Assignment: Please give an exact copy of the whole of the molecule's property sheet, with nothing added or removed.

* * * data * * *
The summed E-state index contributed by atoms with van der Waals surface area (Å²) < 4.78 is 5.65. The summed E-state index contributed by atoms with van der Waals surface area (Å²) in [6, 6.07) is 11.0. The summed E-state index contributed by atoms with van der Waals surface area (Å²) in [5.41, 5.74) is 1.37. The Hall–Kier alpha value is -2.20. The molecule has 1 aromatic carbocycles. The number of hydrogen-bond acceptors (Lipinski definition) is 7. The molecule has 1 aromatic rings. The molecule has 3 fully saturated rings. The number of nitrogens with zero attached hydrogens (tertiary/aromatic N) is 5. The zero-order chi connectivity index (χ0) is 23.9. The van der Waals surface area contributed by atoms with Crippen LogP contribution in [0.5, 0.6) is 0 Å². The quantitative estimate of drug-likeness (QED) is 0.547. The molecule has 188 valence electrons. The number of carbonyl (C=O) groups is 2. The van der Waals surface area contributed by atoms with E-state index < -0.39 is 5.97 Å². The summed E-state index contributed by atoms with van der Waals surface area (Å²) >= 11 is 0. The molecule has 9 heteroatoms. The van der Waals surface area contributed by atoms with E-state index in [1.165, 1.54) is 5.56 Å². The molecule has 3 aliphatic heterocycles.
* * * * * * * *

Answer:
The summed E-state index contributed by atoms with van der Waals surface area (Å²) < 4.78 is 5.65. The summed E-state index contributed by atoms with van der Waals surface area (Å²) in [6, 6.07) is 11.0. The summed E-state index contributed by atoms with van der Waals surface area (Å²) in [5.41, 5.74) is 1.37. The Hall–Kier alpha value is -2.20. The molecule has 1 aromatic carbocycles. The number of hydrogen-bond acceptors (Lipinski definition) is 7. The molecule has 1 aromatic rings. The molecule has 3 fully saturated rings. The number of nitrogens with zero attached hydrogens (tertiary/aromatic N) is 5. The zero-order chi connectivity index (χ0) is 23.9. The van der Waals surface area contributed by atoms with Crippen LogP contribution in [0.5, 0.6) is 0 Å². The quantitative estimate of drug-likeness (QED) is 0.547. The molecule has 188 valence electrons. The number of carbonyl (C=O) groups is 2. The van der Waals surface area contributed by atoms with E-state index < -0.39 is 5.97 Å². The summed E-state index contributed by atoms with van der Waals surface area (Å²) >= 11 is 0. The molecule has 9 heteroatoms. The van der Waals surface area contributed by atoms with E-state index in [1.165, 1.54) is 5.56 Å². The molecule has 3 aliphatic heterocycles.